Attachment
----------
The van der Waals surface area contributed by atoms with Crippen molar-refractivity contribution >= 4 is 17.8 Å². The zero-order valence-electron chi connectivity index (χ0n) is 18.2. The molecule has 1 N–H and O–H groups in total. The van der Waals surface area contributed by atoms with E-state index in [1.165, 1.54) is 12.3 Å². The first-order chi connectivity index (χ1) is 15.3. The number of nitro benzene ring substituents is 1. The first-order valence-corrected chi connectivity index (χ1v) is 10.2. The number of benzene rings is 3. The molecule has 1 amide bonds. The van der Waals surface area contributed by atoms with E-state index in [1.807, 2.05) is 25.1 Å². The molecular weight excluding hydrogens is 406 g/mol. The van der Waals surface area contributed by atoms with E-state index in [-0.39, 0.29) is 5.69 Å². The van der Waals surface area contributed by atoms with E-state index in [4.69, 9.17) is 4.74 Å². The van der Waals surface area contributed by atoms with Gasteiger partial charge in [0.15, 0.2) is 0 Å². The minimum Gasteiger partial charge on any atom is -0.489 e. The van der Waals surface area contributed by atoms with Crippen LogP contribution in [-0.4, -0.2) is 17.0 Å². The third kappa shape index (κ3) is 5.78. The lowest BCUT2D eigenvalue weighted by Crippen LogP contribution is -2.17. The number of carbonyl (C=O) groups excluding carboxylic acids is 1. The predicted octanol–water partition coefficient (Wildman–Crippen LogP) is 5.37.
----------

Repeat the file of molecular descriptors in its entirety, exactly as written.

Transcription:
The van der Waals surface area contributed by atoms with Crippen molar-refractivity contribution >= 4 is 17.8 Å². The zero-order valence-electron chi connectivity index (χ0n) is 18.2. The molecule has 1 N–H and O–H groups in total. The van der Waals surface area contributed by atoms with E-state index in [1.165, 1.54) is 12.3 Å². The first-order chi connectivity index (χ1) is 15.3. The number of nitro benzene ring substituents is 1. The first-order valence-corrected chi connectivity index (χ1v) is 10.2. The number of benzene rings is 3. The molecule has 1 amide bonds. The van der Waals surface area contributed by atoms with E-state index in [1.807, 2.05) is 25.1 Å². The molecular weight excluding hydrogens is 406 g/mol. The van der Waals surface area contributed by atoms with E-state index in [-0.39, 0.29) is 5.69 Å². The van der Waals surface area contributed by atoms with E-state index in [4.69, 9.17) is 4.74 Å². The van der Waals surface area contributed by atoms with Gasteiger partial charge in [0.15, 0.2) is 0 Å². The minimum Gasteiger partial charge on any atom is -0.489 e. The van der Waals surface area contributed by atoms with Crippen LogP contribution in [-0.4, -0.2) is 17.0 Å². The third kappa shape index (κ3) is 5.78. The lowest BCUT2D eigenvalue weighted by Crippen LogP contribution is -2.17. The number of carbonyl (C=O) groups excluding carboxylic acids is 1. The predicted octanol–water partition coefficient (Wildman–Crippen LogP) is 5.37.